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Flooding calls students to action

College students volunteer to service as rivers rise in North Dakota, Minnesota

BY JENNIFER CARPENTER | FARGO, ND | April 16, 2009

In Fargo, ND, the Rev. Theta Wagner Miller experienced flooding first-hand.

Miller is the director of the United Campus Ministry of Fargo-Moorhead (UCM). The ministry brings together Christian students among the three major universities in the area.

When Miller and the students reopened the center after Spring Break, she realized the basement was filling with water. “We didn’t have time for worship we all just stepped up and started to clean up,” Miller said.

“All I could think was ‘wow - this is going to be a long week.’”

For four nights, students slept in the center to help with the cleanup.

“We took shifts dumping water and swapping soaked towels for dry ones,” Miller explained.

Miller said experience helped the students “plug in” in a new way.

“I really felt like the students were taking an ownership of this sacred space. It was really special,” Miller said.

Apart from rescuing their own building, more than 20 students at UCM spent several days helping prepare the city for flooding.

Devin Hanson is a psychology major at North Dakota State University. He has spent almost every day of the past few weeks filling, tying and stacking sandbags.

Hanson is one of thousands of college students who helped fortify the city against the rising waters of the Red River.

He compares it to “helping the neighbors.”

“It’s kind of a feeling like, you know, the city needs us. And sandbagging is something we can do. We’re able-bodied,” Hanson said.

Hanson described the work was “simple, but very tiring.”

“Exhausting, but worth it,” Hanson added.

“The students literally have saved this city,” Miller said.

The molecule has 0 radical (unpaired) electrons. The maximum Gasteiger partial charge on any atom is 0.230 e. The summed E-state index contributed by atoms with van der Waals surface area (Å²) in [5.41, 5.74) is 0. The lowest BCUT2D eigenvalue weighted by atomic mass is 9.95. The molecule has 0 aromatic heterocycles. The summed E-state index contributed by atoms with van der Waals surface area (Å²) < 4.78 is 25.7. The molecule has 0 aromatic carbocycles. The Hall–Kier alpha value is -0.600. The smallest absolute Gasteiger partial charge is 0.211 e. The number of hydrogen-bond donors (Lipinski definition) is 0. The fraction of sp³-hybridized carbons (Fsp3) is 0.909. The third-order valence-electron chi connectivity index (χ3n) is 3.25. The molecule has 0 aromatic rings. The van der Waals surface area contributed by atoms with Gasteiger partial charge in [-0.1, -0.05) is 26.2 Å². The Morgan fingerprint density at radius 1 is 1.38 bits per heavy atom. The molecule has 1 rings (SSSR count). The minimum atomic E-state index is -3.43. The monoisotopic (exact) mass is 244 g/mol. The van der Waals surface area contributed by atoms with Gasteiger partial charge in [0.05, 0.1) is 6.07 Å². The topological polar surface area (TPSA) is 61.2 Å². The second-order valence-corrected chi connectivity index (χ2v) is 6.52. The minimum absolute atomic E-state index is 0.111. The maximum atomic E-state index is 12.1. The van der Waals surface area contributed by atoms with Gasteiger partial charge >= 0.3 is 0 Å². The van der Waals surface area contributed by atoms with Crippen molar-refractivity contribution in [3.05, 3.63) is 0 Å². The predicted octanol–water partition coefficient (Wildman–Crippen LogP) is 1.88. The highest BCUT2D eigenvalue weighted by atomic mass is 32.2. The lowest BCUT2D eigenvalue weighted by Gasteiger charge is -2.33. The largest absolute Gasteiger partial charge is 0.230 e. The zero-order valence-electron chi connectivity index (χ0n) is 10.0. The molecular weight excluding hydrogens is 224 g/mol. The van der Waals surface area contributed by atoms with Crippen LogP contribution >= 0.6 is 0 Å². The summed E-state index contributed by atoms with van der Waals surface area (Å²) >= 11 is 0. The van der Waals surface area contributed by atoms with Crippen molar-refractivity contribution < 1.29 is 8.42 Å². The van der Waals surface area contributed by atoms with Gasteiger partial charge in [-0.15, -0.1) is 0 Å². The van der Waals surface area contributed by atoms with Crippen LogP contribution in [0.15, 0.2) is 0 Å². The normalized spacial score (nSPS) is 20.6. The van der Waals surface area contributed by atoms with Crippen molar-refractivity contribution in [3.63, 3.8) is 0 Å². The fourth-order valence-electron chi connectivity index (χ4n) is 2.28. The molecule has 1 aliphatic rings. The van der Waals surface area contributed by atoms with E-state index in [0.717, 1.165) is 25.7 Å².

Miller explained that college students were even bused to surrounding communities to help prepare sandbags.

“People want to say like it’s a heroic thing. But it just feels like that’s what needed to be done,” Hanson said.

“So what needs to get done gets done.”

“That’s just the way things are up here. It really happens naturally,” Miller said.

Hanson joined his friends at sandbagging stations throughout Fargo. He was most exhausted after days piling sandbags up onto dikes.

Now, the only thing that seems to be piling up is schoolwork.

“I’m just kind of hoping things hold steady so that I can stick to the books and not the sandbags,” Hanson said.

Tough Stuff

“We really save our communities on the backs of the very young. We rely on their energy to get the job done,” said the Rev. Debra Ball-Kilbourne, of the North Dakota United Methodist Conference.

Besides sandbagging, Ball-Kilbourne said volunteers are most exhausted coordinating relief work that meets the diverse flood needs along the Red River Valley.

“In most disasters you have one community or two communities involved. We have an entire state to deal with,” Ball-Kilbourne explained.

“Some communities are at second-crest stage, while others have yet to crest.”

Ball-Kilbourne said her own community of Jamestown is dealing with the very beginning stages of flooding.

“But in Valley City they had a breech in the dike (Monday) morning. It was contained and they were able to fill it back up, but it gave us a flutter in our hearts,” Ball-Kilbourne said.

The North Dakota United Methodist Conference is handling disaster response in a four-pronged approach: cleanup, rebuilding work, pastoral care and case management. Ball-Kilbourne knows their relief work is for the long term.

While current flooding seems to affect almost everyone’s paychecks in the Red River Valley area, Ball-Kilbourne fears the real economic hit is yet to come.

“We’re kind of bracing ourselves I’m even knocking on wood as I say this for the time when our spring rains come. It’s not at all unusual that we have heavy rains in June,” Ball-Kilbourne explained.

“We’ll just be getting over this episode and I’m anticipating we’ll be dealing with more water come this summer.” More flooding will delay planting season and affect the income farmers and ranchers will earn this the fall.

“This is a long-term disaster with long-term effects,” Ball-Kilbourne said.

“It is tough stuff.”


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